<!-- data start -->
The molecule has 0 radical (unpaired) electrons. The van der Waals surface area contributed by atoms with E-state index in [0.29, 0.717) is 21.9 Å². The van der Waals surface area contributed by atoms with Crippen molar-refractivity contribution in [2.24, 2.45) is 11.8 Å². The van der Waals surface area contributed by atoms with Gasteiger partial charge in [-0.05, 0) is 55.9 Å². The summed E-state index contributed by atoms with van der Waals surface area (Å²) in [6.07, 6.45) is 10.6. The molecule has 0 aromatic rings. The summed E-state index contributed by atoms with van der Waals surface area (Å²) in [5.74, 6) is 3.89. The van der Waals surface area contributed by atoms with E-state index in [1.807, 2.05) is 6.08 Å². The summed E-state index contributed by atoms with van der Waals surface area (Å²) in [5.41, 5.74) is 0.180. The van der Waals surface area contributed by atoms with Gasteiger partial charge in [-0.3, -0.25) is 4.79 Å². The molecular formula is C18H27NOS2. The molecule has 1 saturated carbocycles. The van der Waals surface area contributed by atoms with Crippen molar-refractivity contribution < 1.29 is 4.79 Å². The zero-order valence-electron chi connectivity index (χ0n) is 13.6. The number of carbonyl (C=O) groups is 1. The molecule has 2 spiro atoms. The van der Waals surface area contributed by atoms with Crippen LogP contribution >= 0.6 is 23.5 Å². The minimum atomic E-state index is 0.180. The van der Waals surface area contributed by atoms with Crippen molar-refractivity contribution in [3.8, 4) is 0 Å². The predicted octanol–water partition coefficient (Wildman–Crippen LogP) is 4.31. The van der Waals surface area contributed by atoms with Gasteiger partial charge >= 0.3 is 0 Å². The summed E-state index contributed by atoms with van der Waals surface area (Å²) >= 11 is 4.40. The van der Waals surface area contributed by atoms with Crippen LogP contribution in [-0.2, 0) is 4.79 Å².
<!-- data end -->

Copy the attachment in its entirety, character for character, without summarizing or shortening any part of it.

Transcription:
The molecule has 0 radical (unpaired) electrons. The van der Waals surface area contributed by atoms with E-state index in [0.29, 0.717) is 21.9 Å². The van der Waals surface area contributed by atoms with Crippen molar-refractivity contribution in [2.24, 2.45) is 11.8 Å². The van der Waals surface area contributed by atoms with Gasteiger partial charge in [-0.05, 0) is 55.9 Å². The summed E-state index contributed by atoms with van der Waals surface area (Å²) in [6.07, 6.45) is 10.6. The molecule has 0 aromatic rings. The summed E-state index contributed by atoms with van der Waals surface area (Å²) in [5.74, 6) is 3.89. The van der Waals surface area contributed by atoms with E-state index in [1.807, 2.05) is 6.08 Å². The summed E-state index contributed by atoms with van der Waals surface area (Å²) in [5.41, 5.74) is 0.180. The van der Waals surface area contributed by atoms with Gasteiger partial charge in [-0.3, -0.25) is 4.79 Å². The molecular formula is C18H27NOS2. The molecule has 1 saturated carbocycles. The van der Waals surface area contributed by atoms with Crippen molar-refractivity contribution < 1.29 is 4.79 Å². The zero-order valence-electron chi connectivity index (χ0n) is 13.6. The number of carbonyl (C=O) groups is 1. The molecule has 2 spiro atoms. The van der Waals surface area contributed by atoms with Crippen LogP contribution >= 0.6 is 23.5 Å². The minimum atomic E-state index is 0.180. The van der Waals surface area contributed by atoms with Crippen molar-refractivity contribution in [3.8, 4) is 0 Å². The predicted octanol–water partition coefficient (Wildman–Crippen LogP) is 4.31. The van der Waals surface area contributed by atoms with Gasteiger partial charge >= 0.3 is 0 Å². The summed E-state index contributed by atoms with van der Waals surface area (Å²) >= 11 is 4.40. The van der Waals surface area contributed by atoms with Crippen LogP contribution in [-0.2, 0) is 4.79 Å².